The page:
On July 13 President Barack Obama directed the U.S.
Department of Labor (DoL) to issue a rule that would clarify a
path for states to create new private sector workplace savings
plans. Efforts to create these
savings vehicles are being organized in 25 states
throughout the country, by way of legislative action by elected
officials such as Washington State Senator Mark Mullet and
California State Senator and Senate President pro Tempore
Kevin de León with input from industry experts.
Obamas directive was a clear signal that the current
administration has accepted the fact that Congress is not
at least for the foreseeable future anyway going
to pass a nationally based, workplace retirement plan such as
the automatic IRA, which the president was supporting and that
has been repeatedly introduced in and rejected by Congress. It
is also a sign that the administration believes that 50 states
can plug the retirement plan coverage gap.
It falls to
Phyllis Borzi as assistant secretary for the DoLs
Employee Benefits Security Administration to lead the effort to
provide guidance to states that are working on plan designs.
Guidance is needed because these new plans must work in harmony
with existing federal pension law, the Employee Retirement
Income Security Act of 1974, commonly known as ERISA. The DoL
administers Title I of ERISA, which includes a set of rules
describing what a retirement plan is and what plans are covered
under the law.
Appointed to her current post by Obama in 2009, Borzi is a
former pension attorney who from 1979 to 1995 counseled the
labor-management relations subcommittee of the U.S. House of
Representatives Committee on Education and Labor. On
August 6 Senior Writer Frances Denmark spoke one on one with
Borzi at the
State Initiatives on Retirement Security Symposium held at
the Sheraton Seattle Hotel. There, state legislators and their
staff, asset managers and retirement security advocates
gathered to further the goal of providing a retirement plan for
the 50 million full-time employees without access to
company-sponsored or government plans. What follows is an
edited version of their conversation.
Institutional Investor: Have you received many
requests for clarity on ERISAs role in expanding savings
Borzi: Over the past few years, weve
met with many, many states on how they can expand coverage.
Part of what we do is help states evaluate sets of facts that
are brought to us as to whether or not a plan under ERISA has
been established. If a plan is established under ERISA, that
means that plan is subject to the various federal rules.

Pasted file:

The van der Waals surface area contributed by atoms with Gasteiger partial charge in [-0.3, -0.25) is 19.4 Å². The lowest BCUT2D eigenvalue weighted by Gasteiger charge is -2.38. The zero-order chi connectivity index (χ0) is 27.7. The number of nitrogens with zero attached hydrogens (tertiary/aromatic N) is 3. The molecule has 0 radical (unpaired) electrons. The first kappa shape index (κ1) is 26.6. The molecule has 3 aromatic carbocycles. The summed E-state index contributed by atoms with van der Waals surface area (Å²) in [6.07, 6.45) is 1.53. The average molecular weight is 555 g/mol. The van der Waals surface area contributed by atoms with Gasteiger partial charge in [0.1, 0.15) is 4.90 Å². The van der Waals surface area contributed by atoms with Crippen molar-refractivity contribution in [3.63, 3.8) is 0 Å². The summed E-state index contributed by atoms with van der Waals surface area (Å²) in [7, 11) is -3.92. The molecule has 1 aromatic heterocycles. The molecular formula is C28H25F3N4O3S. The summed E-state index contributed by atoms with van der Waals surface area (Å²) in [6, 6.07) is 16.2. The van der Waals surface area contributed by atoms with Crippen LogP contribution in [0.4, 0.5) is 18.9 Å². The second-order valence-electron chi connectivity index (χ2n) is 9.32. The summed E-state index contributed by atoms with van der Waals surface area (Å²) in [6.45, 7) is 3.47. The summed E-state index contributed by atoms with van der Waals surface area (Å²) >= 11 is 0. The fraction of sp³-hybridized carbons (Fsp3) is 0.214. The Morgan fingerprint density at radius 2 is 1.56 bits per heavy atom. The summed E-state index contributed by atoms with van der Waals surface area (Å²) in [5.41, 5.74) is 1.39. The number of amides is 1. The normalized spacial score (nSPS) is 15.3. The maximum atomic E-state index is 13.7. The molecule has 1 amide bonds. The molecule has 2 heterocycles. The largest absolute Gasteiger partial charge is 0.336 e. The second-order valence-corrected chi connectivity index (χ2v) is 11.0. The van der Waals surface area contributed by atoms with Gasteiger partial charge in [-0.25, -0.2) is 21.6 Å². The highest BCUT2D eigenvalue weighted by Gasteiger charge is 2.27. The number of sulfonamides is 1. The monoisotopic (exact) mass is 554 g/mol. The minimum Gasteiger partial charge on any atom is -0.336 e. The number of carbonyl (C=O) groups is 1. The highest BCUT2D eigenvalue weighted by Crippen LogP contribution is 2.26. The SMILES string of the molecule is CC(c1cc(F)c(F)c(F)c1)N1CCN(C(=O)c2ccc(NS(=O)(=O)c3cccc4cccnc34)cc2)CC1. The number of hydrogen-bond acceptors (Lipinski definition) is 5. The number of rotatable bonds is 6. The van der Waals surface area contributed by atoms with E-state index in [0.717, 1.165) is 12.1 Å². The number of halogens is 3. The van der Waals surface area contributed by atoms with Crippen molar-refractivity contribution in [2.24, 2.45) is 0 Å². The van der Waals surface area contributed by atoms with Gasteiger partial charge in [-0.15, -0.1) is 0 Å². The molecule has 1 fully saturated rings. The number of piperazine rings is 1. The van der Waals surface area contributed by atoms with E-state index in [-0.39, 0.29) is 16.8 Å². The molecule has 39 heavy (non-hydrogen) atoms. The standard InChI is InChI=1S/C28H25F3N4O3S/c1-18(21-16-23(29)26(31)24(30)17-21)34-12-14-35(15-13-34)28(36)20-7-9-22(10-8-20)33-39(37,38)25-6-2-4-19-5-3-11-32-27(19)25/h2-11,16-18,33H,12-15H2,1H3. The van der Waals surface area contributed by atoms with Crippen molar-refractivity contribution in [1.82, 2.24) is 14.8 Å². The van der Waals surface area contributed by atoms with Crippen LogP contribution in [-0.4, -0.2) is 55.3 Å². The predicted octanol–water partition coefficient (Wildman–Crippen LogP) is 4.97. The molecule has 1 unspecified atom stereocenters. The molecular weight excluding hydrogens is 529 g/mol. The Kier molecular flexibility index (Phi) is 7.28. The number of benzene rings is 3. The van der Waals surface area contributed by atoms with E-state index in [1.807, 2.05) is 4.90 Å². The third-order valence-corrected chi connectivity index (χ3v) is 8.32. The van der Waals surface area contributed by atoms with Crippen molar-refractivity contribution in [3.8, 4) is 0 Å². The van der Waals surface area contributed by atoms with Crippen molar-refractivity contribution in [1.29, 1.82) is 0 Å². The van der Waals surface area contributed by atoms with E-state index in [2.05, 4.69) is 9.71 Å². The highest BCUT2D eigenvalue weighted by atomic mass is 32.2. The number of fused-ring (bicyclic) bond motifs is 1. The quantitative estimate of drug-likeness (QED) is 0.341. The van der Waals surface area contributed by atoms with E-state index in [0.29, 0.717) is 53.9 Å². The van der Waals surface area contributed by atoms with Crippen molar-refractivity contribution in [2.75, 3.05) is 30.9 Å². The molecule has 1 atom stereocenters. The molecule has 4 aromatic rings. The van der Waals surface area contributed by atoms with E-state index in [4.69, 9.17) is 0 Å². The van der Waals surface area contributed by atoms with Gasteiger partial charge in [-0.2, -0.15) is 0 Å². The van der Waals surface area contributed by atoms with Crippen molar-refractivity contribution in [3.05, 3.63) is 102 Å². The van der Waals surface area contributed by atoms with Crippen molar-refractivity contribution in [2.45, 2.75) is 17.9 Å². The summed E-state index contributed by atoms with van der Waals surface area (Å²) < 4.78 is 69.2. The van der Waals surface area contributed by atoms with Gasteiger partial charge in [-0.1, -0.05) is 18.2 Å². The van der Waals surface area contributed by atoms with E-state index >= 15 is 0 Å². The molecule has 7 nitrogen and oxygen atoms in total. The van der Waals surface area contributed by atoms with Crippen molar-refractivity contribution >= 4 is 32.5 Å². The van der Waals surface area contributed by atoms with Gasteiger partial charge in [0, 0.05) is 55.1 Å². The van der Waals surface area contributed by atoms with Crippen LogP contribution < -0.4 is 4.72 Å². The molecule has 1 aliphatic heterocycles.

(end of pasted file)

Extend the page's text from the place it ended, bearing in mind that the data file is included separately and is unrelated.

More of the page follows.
What is the Department of Labors role in
sanctioning a given retirement plan?
We dont have any legal authority to issue a binding
assessment of whether a particular state law or regulation will
or will not be preempted [by ERISA rules]. Thats because
preemption is a legal concept that ultimately is decided by the
court. There is no federal agency that can make that
determination in a binding fashion.
Is there a history of court decisions on whether a
plan triggers ERISA preemption?
We have no legal precedent to rely on this with any great
specificity; this really is an issue of first impression, which
means we all start from zero. The courts are ultimately going
to decide. I think thats what caused the president to
want us to do something.
What does President Obama expect you to
Its clear to us that what we can do to help states
that want to move forward is for us to give some guideposts and
guidelines of what we think the states can do in this area.
Because we cant be the ultimate decider of whether a
state plan is preempted or not, when people come to meet with
me about this issue, I describe it as a continuum of risk.
How do the paths states have been taking trigger
more or less risk?
One approach is to avoid ERISA at all costs. Now, the
important protections that it has brought to working men and
women and their families cannot be understated. But some states
have decided thats the approach they want to take
and thats perfectly fine.
You are going to help states that are looking to
avoid being an ERISA plan?
Were going to be working to give them some guidance
about the kinds of steps they can take in designing their
program to do that. That will take the form of a regulation.
Most states rely on our payroll deduction IRA guidance, which
initially also took the form of a regulation. Our lawyers tell
us that the best way to provide reliable guidance to the states
is to go back and amend those regulations and modernize them.
One part of our project to meet the presidents directive
is that we will be issuing by the end of the year a proposed
regulation that will address and give some good solid guidance